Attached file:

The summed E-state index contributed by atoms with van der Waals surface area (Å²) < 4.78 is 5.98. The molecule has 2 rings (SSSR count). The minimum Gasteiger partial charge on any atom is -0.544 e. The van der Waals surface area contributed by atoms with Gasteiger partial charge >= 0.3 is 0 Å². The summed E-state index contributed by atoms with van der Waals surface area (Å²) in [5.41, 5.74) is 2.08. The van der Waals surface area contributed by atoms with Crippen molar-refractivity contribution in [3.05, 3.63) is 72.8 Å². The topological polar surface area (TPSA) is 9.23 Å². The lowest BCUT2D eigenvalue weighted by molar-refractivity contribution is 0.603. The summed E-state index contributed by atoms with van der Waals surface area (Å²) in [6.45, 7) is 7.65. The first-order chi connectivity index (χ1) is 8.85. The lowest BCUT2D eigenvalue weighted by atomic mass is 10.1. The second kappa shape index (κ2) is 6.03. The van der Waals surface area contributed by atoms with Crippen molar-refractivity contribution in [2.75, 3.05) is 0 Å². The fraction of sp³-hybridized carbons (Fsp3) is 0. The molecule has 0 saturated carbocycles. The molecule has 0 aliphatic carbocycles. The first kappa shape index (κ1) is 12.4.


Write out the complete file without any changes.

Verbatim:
The summed E-state index contributed by atoms with van der Waals surface area (Å²) < 4.78 is 5.98. The molecule has 2 rings (SSSR count). The minimum Gasteiger partial charge on any atom is -0.544 e. The van der Waals surface area contributed by atoms with Gasteiger partial charge >= 0.3 is 0 Å². The summed E-state index contributed by atoms with van der Waals surface area (Å²) in [5.41, 5.74) is 2.08. The van der Waals surface area contributed by atoms with Crippen molar-refractivity contribution in [3.05, 3.63) is 72.8 Å². The topological polar surface area (TPSA) is 9.23 Å². The lowest BCUT2D eigenvalue weighted by molar-refractivity contribution is 0.603. The summed E-state index contributed by atoms with van der Waals surface area (Å²) in [6.45, 7) is 7.65. The first-order chi connectivity index (χ1) is 8.85. The lowest BCUT2D eigenvalue weighted by atomic mass is 10.1. The second kappa shape index (κ2) is 6.03. The van der Waals surface area contributed by atoms with Crippen molar-refractivity contribution in [2.75, 3.05) is 0 Å². The fraction of sp³-hybridized carbons (Fsp3) is 0. The molecule has 0 saturated carbocycles. The molecule has 0 aliphatic carbocycles. The first kappa shape index (κ1) is 12.4.